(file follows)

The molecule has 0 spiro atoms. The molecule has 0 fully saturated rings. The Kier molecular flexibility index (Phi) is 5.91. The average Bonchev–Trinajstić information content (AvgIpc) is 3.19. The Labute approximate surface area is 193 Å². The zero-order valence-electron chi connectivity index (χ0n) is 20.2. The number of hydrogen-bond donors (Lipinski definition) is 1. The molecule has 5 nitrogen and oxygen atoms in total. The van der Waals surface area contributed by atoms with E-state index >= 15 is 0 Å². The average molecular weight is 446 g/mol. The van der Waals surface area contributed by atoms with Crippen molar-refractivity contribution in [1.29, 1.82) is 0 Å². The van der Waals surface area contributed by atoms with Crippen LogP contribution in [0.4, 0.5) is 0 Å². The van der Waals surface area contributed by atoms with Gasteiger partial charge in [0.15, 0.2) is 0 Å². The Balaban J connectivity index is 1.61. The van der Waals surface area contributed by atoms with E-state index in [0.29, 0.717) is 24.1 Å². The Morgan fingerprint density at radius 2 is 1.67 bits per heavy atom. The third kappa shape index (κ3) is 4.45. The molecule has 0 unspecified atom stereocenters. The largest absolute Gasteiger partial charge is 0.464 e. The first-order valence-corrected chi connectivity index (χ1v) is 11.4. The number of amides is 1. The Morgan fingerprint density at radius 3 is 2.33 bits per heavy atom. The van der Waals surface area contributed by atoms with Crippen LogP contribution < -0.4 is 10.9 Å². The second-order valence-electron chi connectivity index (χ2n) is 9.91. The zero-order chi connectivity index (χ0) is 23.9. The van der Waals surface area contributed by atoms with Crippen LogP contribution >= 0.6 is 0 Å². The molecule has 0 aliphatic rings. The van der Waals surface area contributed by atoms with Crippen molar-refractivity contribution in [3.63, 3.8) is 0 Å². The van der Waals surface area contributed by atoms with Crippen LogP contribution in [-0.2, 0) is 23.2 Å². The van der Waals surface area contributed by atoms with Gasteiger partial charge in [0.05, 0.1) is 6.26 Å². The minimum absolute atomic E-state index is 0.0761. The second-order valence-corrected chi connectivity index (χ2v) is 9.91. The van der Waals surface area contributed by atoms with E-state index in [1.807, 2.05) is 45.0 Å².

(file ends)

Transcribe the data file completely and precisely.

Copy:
The molecule has 0 spiro atoms. The molecule has 0 fully saturated rings. The Kier molecular flexibility index (Phi) is 5.91. The average Bonchev–Trinajstić information content (AvgIpc) is 3.19. The Labute approximate surface area is 193 Å². The zero-order valence-electron chi connectivity index (χ0n) is 20.2. The number of hydrogen-bond donors (Lipinski definition) is 1. The molecule has 5 nitrogen and oxygen atoms in total. The van der Waals surface area contributed by atoms with E-state index >= 15 is 0 Å². The average molecular weight is 446 g/mol. The van der Waals surface area contributed by atoms with Crippen molar-refractivity contribution in [1.29, 1.82) is 0 Å². The van der Waals surface area contributed by atoms with Crippen LogP contribution in [0.4, 0.5) is 0 Å². The van der Waals surface area contributed by atoms with Gasteiger partial charge in [0.15, 0.2) is 0 Å². The Balaban J connectivity index is 1.61. The van der Waals surface area contributed by atoms with E-state index in [0.29, 0.717) is 24.1 Å². The Morgan fingerprint density at radius 2 is 1.67 bits per heavy atom. The third kappa shape index (κ3) is 4.45. The molecule has 0 unspecified atom stereocenters. The largest absolute Gasteiger partial charge is 0.464 e. The first-order valence-corrected chi connectivity index (χ1v) is 11.4. The number of amides is 1. The Morgan fingerprint density at radius 3 is 2.33 bits per heavy atom. The van der Waals surface area contributed by atoms with Crippen LogP contribution < -0.4 is 10.9 Å². The second-order valence-electron chi connectivity index (χ2n) is 9.91. The zero-order chi connectivity index (χ0) is 23.9. The van der Waals surface area contributed by atoms with Crippen LogP contribution >= 0.6 is 0 Å². The molecule has 0 aliphatic rings. The van der Waals surface area contributed by atoms with Crippen molar-refractivity contribution in [3.63, 3.8) is 0 Å². The van der Waals surface area contributed by atoms with Crippen LogP contribution in [-0.2, 0) is 23.2 Å². The van der Waals surface area contributed by atoms with Gasteiger partial charge in [0.05, 0.1) is 6.26 Å². The minimum absolute atomic E-state index is 0.0761. The second-order valence-corrected chi connectivity index (χ2v) is 9.91. The van der Waals surface area contributed by atoms with E-state index in [1.807, 2.05) is 45.0 Å².